- Wash the fabric before you start sewing. This is always a good idea, to make sure the fabric will not shrink too much. Especially when working with elastic fabric.
- Have enough space for cutting and measuring. Make sure the fabric does not hand over the edge of the table, to avoid it from stretching. Otherwise, it will be harder to make precise measuring and cutting.
- Use a ballpoint needle (explained earlier in this blog post)
- Know your stitches. Modern sewing machines often have a ton of stitches. This basic model from Brother, for instance, has over 100 different stitches to choose from! So there are several stitches here designed for stretched fabric.
- Make sure the foot is not pressing too hard on stretch fabric. It might result in the fabric being stretched while sewing which is not good. You will normally have to loosen the foot a bit compared to sewing woven fabric.
- If you go with the twin needle stitch, be sure to double the amount of access thread. That type of stitch will need that to keep everything in perfect order.
Let’s finish off with a look at the different types of knit/stretchy fabric.
Different types of stretchy fabric
There are quite a lot of different stretchy fabrics.
Some are only stretchable across horizontally (called 2-way stretching) and other types will also be a stretchable vertically (called 4-way stretching). So depending on what you like and which type of garment you have in mind, there are different fabrics for that. Knit fabric will typically stretch both ways.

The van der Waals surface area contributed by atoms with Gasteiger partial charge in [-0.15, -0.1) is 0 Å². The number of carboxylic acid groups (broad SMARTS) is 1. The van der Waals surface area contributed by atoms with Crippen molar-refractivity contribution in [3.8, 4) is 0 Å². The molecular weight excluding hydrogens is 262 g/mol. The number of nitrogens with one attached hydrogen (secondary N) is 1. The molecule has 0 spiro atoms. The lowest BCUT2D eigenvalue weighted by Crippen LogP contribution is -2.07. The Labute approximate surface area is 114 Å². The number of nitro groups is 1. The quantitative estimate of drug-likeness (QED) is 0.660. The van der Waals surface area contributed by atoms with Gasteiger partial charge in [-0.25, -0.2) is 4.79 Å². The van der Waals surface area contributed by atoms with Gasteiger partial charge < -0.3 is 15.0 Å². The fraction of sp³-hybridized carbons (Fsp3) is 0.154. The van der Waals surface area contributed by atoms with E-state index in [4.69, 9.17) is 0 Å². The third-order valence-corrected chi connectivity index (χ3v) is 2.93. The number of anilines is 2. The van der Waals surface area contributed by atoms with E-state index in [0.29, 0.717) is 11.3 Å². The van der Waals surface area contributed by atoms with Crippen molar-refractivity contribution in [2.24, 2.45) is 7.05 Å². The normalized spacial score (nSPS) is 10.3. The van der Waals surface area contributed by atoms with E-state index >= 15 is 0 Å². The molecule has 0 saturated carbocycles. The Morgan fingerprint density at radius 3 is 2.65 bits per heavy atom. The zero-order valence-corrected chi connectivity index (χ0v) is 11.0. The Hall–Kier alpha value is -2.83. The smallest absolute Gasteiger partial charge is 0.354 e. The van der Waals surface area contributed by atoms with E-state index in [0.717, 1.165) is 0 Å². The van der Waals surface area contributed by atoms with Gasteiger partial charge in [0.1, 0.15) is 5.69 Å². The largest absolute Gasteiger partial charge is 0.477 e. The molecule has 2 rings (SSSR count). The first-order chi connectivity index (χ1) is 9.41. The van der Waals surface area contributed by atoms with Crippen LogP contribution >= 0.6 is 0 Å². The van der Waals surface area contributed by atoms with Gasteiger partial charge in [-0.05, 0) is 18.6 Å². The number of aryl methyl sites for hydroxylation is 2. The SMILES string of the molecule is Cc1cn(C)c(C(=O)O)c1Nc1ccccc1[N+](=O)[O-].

Let’s take a look at what we’ve got.
Jersey is thin and lightweight material, even though the name might have you thinking of cows. You probably know jersey from your t-shirts that are stretchy. It is also often used for dresses and other upper-body clothes, and will typically be able to stretch around 30%.
Lycra and spandex (cotton)
Great for t-shirts as well. A bit thicker and very smooth on the surface. These types of fabric will typically stretch 30-50%, and be a little less comfortable to wear.
Medium weight and great for leggings. It doesn’t roll as much and is easier to work with. Great material to choose for your first project with stretchy fabric.
Caution: There are a lot of different qualities out there for every type of stretchy fabric, so make sure to feel the fabric before you buy it. Otherwise, make sure you can return it if the quality or stretch is not as advertised.
Most times you will be fine using the standard zigzag stitch you will find on any sewing machine. It will do the job, and leave you with a good and very stretchy result that will work well with the fabric.
If you want a little extra strength durability you can go for the triple stitch zigzag. It’s just stronger and a great match for kids clothes and other projects where you need a little extra strength.
For making hems you can use a serger (if you have one) or you can use a twin needle to make a pretty finish on the front and a great zigzag on the back of the fabric.
Happy sewing, we hope you like the article and learned a thing or two!